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UCL Culture Blog


News and musings from the UCL Culture team


Horn vs Antler

By Jack Ashby, on 11 July 2013

Bone of contention - is this horn or is this antler? It's horn.

Bone of contention – is this horn or is this antler?
Erm… It’s horn.

There are a few things that get certain zoologists wound up. I’m not talking about extinction and Jeremy Clarkson, I’m talking about relatively meaningless* distinctions that we like to pick up on when people land on the wrong side of  an invisible dichotomy. You can get blood boiling by referring to sabre-toothed “tigers” rather than “cats”; failing to say “non-avian” when referring to extinction of dinosaurs; or describing apes as monkeys (actually that’s technically true as apes evolved from monkeys and the rules of taxonomy therefore require apes to be monkeys). Among such picked-nits is the difference between horns and antlers. If only more people would remember this then fewer zoologists would die prematurely of high blood pressure… (more…)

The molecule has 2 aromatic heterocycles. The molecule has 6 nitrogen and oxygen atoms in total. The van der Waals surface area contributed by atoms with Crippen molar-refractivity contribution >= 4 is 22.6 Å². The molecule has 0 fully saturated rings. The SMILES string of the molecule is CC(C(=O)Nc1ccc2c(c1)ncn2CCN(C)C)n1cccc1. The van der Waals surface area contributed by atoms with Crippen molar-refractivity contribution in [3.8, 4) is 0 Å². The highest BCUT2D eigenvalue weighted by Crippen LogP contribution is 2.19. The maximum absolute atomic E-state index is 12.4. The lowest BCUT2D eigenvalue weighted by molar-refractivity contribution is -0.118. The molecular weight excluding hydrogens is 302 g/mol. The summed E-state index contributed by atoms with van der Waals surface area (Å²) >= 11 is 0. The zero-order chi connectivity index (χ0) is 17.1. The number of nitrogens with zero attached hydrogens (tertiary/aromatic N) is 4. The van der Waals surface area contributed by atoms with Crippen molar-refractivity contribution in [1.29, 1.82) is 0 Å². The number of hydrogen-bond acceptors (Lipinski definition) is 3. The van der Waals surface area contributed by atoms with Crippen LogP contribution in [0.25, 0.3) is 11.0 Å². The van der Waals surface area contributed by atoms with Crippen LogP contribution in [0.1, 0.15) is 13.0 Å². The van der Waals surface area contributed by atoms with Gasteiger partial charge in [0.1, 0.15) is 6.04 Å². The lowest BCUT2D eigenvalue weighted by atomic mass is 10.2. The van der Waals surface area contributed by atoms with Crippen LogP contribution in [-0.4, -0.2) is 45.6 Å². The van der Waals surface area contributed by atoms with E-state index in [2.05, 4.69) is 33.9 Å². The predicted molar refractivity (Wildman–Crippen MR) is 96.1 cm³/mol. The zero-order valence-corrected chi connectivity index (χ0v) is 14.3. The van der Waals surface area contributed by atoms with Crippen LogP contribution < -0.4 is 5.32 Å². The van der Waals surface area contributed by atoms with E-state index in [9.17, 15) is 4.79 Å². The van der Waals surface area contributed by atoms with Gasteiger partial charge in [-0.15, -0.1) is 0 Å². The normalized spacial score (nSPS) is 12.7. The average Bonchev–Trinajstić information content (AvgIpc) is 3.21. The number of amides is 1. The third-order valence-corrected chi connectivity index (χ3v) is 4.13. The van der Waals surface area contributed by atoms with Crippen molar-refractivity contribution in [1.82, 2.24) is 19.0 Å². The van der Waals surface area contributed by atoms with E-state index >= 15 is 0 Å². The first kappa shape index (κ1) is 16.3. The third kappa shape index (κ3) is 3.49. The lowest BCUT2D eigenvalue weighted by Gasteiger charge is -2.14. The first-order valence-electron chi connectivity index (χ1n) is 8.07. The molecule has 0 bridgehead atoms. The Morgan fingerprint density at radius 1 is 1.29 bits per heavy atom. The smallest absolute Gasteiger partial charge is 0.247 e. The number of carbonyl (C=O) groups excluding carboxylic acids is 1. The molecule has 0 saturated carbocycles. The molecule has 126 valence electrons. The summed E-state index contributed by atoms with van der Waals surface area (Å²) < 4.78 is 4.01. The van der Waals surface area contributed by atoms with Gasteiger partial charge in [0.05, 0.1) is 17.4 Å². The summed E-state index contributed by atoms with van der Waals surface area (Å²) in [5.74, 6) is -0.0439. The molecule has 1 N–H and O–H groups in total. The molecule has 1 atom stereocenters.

Bear or Bare?

By Jack Ashby, on 18 June 2013

Whilst working on some new displays recently I stuck up a sign saying “Please bear with us whilst we develop new displays”. Some people thought this was a deliberate clever pun as the display included some bears and they believed the correct spelling to be “bare”. It seems that this is a common problem as the question “Bear or Bare” gets over 75 million results on Google. This may help you remember when to use “bear” and when to use “bare”.

1) If you are talking about the large mammal, say “bear”.

2) The adjective meaning naked is “bare”.

3) The verb meaning to carry or hold is “bear”. For example:

Bear in Mind  That's a bear's brain, by the way. And the skeleton's a bear too

Bear in Mind
That’s a bear’s brain, by the way. And the skeleton’s a bear too